One is a straight bachelor party, the other a gay bachelor party. Let’s find out if either of these bashes was a blast.
PARTY BUS (2022)
Imagine the Saw confessional killing subgenre on a bus and you get Party Bus.
It all begins at a club, where the bachelor’s ex comes seeking closure, only to get swept up on his party bus before she can talk to him.
But before the bus action begins, there’s a gory massacre at the club during the opening credits. I think a drug is causing people to go psycho, but I’m not sure. This murder montage feels disconnected from the rest of the film. Even so, I wasn’t disappointed that it’s included.
When the bachelor’s brother crashes his celebration, things quickly turn dark and violent. The brother does some drugs and then demands the guests reveal their darkest secrets otherwise he will slaughter them.
And slaughter them he does—beginning with a nasty scene involving an unborn baby. This is a crass, nasty film that should satisfy exploitation fans.
The only thing that hinders the severity of the brutality is an odd audio issue. It felt to me like sound effects are missing, creating pockets of silence whenever any frenetic action takes place. For instance, someone will fall to the floor, but there’s no impact sound. Even so, the gratuitous violence and torturous kills deliver.
SUMMONING SYLVIA (2023)
Here’s one for the homo horror movies page. The humor in this gay ghost comedy may have been “cute” like twenty years ago, but for me most of it felt so cringe in its attempt at camp. This style of cliché gay shtick has been done to death, and even the name-dropping of gay icons is embarrassingly outdated. Some of the comedy works perfectly, but I found it gets drowned out by loads of predictable, over-the-top silliness.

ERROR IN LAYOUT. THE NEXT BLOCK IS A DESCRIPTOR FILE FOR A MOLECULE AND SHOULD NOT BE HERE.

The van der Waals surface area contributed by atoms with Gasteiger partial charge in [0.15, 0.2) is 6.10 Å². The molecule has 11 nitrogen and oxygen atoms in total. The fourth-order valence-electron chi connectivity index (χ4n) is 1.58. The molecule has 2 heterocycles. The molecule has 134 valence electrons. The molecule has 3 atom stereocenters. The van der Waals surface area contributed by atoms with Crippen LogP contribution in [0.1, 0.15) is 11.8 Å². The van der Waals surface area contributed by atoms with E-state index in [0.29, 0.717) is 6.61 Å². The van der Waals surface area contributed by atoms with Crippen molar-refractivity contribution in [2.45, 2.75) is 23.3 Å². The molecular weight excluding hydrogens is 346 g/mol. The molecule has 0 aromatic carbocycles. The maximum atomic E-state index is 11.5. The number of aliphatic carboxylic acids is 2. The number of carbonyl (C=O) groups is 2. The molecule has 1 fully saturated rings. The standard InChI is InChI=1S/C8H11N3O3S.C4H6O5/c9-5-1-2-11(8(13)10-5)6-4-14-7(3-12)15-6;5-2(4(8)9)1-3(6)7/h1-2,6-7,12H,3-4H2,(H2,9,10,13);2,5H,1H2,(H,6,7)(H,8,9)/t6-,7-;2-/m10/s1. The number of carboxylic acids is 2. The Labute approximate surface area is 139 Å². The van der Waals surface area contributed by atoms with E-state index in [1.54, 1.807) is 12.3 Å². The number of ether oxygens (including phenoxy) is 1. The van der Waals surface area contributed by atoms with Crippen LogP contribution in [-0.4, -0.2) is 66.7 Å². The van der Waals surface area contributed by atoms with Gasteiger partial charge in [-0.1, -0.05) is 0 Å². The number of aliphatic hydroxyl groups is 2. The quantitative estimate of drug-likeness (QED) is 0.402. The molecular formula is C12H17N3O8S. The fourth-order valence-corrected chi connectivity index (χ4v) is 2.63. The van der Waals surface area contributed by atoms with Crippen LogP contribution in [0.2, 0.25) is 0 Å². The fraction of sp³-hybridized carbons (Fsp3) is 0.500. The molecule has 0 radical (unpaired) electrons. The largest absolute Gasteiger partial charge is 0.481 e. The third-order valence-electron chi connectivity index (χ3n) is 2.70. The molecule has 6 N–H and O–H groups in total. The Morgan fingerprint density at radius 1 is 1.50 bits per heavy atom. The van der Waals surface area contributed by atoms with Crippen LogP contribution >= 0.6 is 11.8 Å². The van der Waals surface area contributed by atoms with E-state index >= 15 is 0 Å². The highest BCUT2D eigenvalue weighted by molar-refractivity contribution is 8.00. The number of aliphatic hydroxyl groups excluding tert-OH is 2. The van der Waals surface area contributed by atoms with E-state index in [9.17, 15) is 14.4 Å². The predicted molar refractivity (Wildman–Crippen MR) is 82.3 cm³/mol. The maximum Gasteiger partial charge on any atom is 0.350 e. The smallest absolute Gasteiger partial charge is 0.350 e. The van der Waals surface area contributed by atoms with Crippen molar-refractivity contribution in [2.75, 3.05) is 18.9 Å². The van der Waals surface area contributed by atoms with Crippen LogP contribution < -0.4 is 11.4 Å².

Imagine a gay bachelor party where Ariana Grande’s brother Frankie Grande is one of the guests and the other three gays all think they’re equally as fierce and fabulous as him. Without any nuanced differentiation between characters, it gets…shrill to say the least. This vacation house film full of flamboyant gay men who all want to be the center of attention lacks any sense of balance. Instead of always being turned up to full volume frenetic, the comedy would have worked better with varying levels of tone and delivery.
Frankie and friends have a séance to summon a woman who was accused of murdering her son with an axe in the house years before. Yay!
Then the straight military brother of one of the grooms shows up. When lights begin flickering and there are mysterious bumps in the night, the gays run around screaming, squealing, and clinging to each other, while the straight guy stomps around unfazed and stony-faced. Sigh. This is why there are only gays in my Comfort Cove series of books, and all of them, from pretty boys to bears to drag queens, are always prepared to stand up to the creatures of the night.
There are a few twists, and horror fans may feel a little bamboozled when all is said and done. I know I did. I came looking for a gay horror comedy, not an episode of Scooby Doo.
Some of the gay happenings in the film include Frankie in an energetic sex scene, a dance montage, the straight guy making an accusation about predatory gay behavior (sigh), the queens singing Smashmouth’s “All Star” a cappella, and a grand finale featuring an extravagant and jarringly out of place drag performance.